Myrtle Creek and Hammil Lake, Powell River

Going at an easy stroll with plenty of stops to snap photos, the round trip from airport to lake is approximately 2.5 hours.  An energetic individual who doesn’t have to constantly backtrack after an errant canine companion could easily do the walk in under two hours.

An idyllic, peaceful spot at Hammil Lake.

Flying into Powell River airport (CYPW) from the east gives you a great view of the power-line trail leading to, and away from, Hammil Lake, as well as the lake itself (the airport is just off to the left, at your 10:00 o’clock position).


Views of Right Downwind 09 and Final 09:


After landing, head out to Duncan Street (the main road in front of the airport), turn right, and follow Duncan Street east for about 10 minutes, until you reach a 90 degree bend in the road where the street changes names to Claridge Road.  You’ll see a small-ish sign that says Myrtle Creek, delineating the start of the path right on the east side of the road’s bend.


The trail is marvelously verdant and a-flutter with wildlife (read: overgrown in parts and very marshy).  Wear old shoes or sturdy hiking boots!  We’ve flown here and walked the trail in winter, when the marsh is a fairy-land of icicles, snow, and puddles frozen into magical whorls.  In spring, it is lush and alive with birdsong and the slither of grass snakes, and tadpoles swarm the puddles while butterflies flit about the masses of gorse and wildflowers.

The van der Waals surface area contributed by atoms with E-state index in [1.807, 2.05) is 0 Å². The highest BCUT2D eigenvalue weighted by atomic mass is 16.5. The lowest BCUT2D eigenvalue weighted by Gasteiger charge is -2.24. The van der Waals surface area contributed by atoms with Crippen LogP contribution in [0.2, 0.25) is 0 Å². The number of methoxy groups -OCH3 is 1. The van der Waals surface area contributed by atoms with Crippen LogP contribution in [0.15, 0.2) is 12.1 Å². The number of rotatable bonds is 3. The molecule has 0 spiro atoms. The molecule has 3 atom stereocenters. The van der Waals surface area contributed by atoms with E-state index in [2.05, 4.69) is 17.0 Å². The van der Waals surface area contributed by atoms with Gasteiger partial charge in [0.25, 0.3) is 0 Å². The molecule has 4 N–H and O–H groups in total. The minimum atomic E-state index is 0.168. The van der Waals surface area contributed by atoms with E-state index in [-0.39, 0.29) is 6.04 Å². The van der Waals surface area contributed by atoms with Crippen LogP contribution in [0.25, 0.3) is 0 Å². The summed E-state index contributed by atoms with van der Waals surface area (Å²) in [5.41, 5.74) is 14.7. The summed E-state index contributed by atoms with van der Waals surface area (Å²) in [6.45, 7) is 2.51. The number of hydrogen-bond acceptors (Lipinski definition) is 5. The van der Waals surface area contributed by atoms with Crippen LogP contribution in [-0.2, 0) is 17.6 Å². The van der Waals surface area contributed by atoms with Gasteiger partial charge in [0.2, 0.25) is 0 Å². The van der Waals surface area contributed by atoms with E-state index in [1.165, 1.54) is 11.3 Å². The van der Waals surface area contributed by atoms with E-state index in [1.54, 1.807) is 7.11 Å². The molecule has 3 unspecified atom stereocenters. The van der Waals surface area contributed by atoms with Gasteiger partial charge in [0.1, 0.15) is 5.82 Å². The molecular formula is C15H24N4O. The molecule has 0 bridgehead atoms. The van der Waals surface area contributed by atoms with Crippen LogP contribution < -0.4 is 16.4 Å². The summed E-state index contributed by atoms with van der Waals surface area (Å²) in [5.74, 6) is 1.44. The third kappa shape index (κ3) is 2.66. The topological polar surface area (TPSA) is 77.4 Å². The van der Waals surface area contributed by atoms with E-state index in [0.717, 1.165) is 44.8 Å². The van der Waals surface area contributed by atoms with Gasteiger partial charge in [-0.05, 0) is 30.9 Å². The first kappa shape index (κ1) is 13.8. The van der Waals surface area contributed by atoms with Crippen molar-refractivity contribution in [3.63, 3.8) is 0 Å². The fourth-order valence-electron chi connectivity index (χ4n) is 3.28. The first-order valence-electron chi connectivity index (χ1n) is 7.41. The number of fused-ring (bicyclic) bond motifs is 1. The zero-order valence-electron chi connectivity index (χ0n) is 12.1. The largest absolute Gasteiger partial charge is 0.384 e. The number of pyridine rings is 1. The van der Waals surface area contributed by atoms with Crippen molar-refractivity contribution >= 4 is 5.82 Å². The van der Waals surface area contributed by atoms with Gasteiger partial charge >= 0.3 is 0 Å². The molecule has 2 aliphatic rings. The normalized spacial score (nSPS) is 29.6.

This slideshow requires JavaScript.

To quote one of the signs on the narrow path: “The Myrtle Creek wetlands is one of the most genetically diverse salmon bearing streams on the Sunshine Coast.  It has never been enhanced with stock from other streams.  Wild coho, chum, lamprey eels, sculpins and cut throat trout call Myrtle their home.”

A robin bathing among the tadpoles in one of the fresh-water puddles.
Myrtle Creek is a peculiar rooibos tea color, and one must splash through it often during the wet seasons.

At one point, one must cross a slap-dash concoction of a bridge which, over the years, has undergone various mutations according to what new bits have been added to it after the winter ravages. img_3342 It’s all delightfully rustic.

The trail pops out briefly on McLeod Road, and continues through puddles and greenery directly east across the road.  It follows the power lines, eventually widening out and becoming a sun-drenched gravel road (suitable only on foot, or for the most hardy 4×4 or anyone willing to risk the car’s entire undercarriage).

After briefly crossing another road and continuing along the power-lines, you reach Hammil Lake.  The view is wonderfully serene, and the fresh water is appreciated in a full-bodied manner by any canine co-pilot one is traveling with.  Hardy locals swim here, too, in the summer; unfortunately, they also leave the occasional beer can lying about.  All in all, it is a splendid ramble with a negligible elevation gain, and the reward of dipping one’s toes in the bracing water is well worth it.

Flying around British Columbia?  We’d love to hear from you!

This slideshow requires JavaScript.

Powell River Airport (CYPW) details:Powell River CYPW

Paved runway, 3621 feet long, 150 wide.  Avgas available. Mandatory frequency 123.00

2 thoughts on “Myrtle Creek and Hammil Lake, Powell River

Leave a Reply

Fill in your details below or click an icon to log in: Logo

You are commenting using your account. Log Out /  Change )

Twitter picture

You are commenting using your Twitter account. Log Out /  Change )

Facebook photo

You are commenting using your Facebook account. Log Out /  Change )

Connecting to %s